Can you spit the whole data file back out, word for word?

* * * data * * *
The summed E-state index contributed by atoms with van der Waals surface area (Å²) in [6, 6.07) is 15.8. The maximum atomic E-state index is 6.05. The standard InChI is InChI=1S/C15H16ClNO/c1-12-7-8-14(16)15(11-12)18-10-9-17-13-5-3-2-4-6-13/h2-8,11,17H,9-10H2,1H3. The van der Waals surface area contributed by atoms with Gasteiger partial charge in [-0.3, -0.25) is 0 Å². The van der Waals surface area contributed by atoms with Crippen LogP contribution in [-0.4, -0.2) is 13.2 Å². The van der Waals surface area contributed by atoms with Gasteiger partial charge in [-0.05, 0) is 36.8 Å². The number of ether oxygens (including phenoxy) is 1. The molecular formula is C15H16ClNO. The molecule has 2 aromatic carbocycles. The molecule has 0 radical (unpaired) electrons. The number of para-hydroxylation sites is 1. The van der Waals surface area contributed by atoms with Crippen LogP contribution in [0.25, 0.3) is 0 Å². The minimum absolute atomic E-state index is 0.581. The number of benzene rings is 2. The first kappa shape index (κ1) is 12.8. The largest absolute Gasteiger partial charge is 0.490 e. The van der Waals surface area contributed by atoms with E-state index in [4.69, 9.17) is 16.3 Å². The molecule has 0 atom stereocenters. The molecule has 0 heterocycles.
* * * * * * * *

The summed E-state index contributed by atoms with van der Waals surface area (Å²) in [6, 6.07) is 15.8. The maximum atomic E-state index is 6.05. The standard InChI is InChI=1S/C15H16ClNO/c1-12-7-8-14(16)15(11-12)18-10-9-17-13-5-3-2-4-6-13/h2-8,11,17H,9-10H2,1H3. The van der Waals surface area contributed by atoms with Gasteiger partial charge in [-0.3, -0.25) is 0 Å². The van der Waals surface area contributed by atoms with Crippen LogP contribution in [-0.4, -0.2) is 13.2 Å². The van der Waals surface area contributed by atoms with Gasteiger partial charge in [-0.05, 0) is 36.8 Å². The number of ether oxygens (including phenoxy) is 1. The molecular formula is C15H16ClNO. The molecule has 2 aromatic carbocycles. The molecule has 0 radical (unpaired) electrons. The number of para-hydroxylation sites is 1. The van der Waals surface area contributed by atoms with Crippen LogP contribution in [0.25, 0.3) is 0 Å². The minimum absolute atomic E-state index is 0.581. The number of benzene rings is 2. The first kappa shape index (κ1) is 12.8. The largest absolute Gasteiger partial charge is 0.490 e. The van der Waals surface area contributed by atoms with E-state index in [4.69, 9.17) is 16.3 Å². The molecule has 0 atom stereocenters. The molecule has 0 heterocycles.